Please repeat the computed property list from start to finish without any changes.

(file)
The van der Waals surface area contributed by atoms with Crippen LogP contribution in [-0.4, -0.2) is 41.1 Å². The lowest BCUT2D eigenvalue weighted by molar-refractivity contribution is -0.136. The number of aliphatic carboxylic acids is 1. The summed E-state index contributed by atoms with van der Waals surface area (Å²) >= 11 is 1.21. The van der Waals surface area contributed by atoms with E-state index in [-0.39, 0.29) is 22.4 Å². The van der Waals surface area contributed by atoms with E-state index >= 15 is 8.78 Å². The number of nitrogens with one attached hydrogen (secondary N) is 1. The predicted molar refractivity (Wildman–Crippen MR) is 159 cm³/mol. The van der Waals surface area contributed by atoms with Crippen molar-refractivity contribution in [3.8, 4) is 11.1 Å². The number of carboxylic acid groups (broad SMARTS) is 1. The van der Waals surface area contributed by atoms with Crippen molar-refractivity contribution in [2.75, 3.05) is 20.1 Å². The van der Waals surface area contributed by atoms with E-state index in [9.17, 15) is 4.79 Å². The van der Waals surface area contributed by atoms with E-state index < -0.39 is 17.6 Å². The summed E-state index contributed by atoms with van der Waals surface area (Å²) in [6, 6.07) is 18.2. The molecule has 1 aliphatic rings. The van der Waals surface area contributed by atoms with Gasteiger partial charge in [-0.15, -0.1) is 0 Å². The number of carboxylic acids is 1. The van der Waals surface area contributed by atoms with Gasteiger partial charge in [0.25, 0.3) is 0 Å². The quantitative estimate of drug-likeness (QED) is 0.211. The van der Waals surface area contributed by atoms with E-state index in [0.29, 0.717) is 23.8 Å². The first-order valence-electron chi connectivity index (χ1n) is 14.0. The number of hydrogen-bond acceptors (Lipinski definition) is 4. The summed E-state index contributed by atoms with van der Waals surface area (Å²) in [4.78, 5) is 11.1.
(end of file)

The van der Waals surface area contributed by atoms with Crippen LogP contribution in [-0.4, -0.2) is 41.1 Å². The lowest BCUT2D eigenvalue weighted by molar-refractivity contribution is -0.136. The number of aliphatic carboxylic acids is 1. The summed E-state index contributed by atoms with van der Waals surface area (Å²) >= 11 is 1.21. The van der Waals surface area contributed by atoms with E-state index in [-0.39, 0.29) is 22.4 Å². The van der Waals surface area contributed by atoms with E-state index >= 15 is 8.78 Å². The number of nitrogens with one attached hydrogen (secondary N) is 1. The predicted molar refractivity (Wildman–Crippen MR) is 159 cm³/mol. The van der Waals surface area contributed by atoms with Crippen molar-refractivity contribution in [3.8, 4) is 11.1 Å². The number of carboxylic acid groups (broad SMARTS) is 1. The van der Waals surface area contributed by atoms with Crippen molar-refractivity contribution in [2.75, 3.05) is 20.1 Å². The van der Waals surface area contributed by atoms with E-state index in [9.17, 15) is 4.79 Å². The van der Waals surface area contributed by atoms with E-state index < -0.39 is 17.6 Å². The summed E-state index contributed by atoms with van der Waals surface area (Å²) in [6, 6.07) is 18.2. The molecule has 1 aliphatic rings. The van der Waals surface area contributed by atoms with Gasteiger partial charge in [-0.15, -0.1) is 0 Å². The number of carboxylic acids is 1. The van der Waals surface area contributed by atoms with Gasteiger partial charge in [0.25, 0.3) is 0 Å². The quantitative estimate of drug-likeness (QED) is 0.211. The van der Waals surface area contributed by atoms with E-state index in [0.29, 0.717) is 23.8 Å². The first-order valence-electron chi connectivity index (χ1n) is 14.0. The number of hydrogen-bond acceptors (Lipinski definition) is 4. The summed E-state index contributed by atoms with van der Waals surface area (Å²) in [4.78, 5) is 11.1.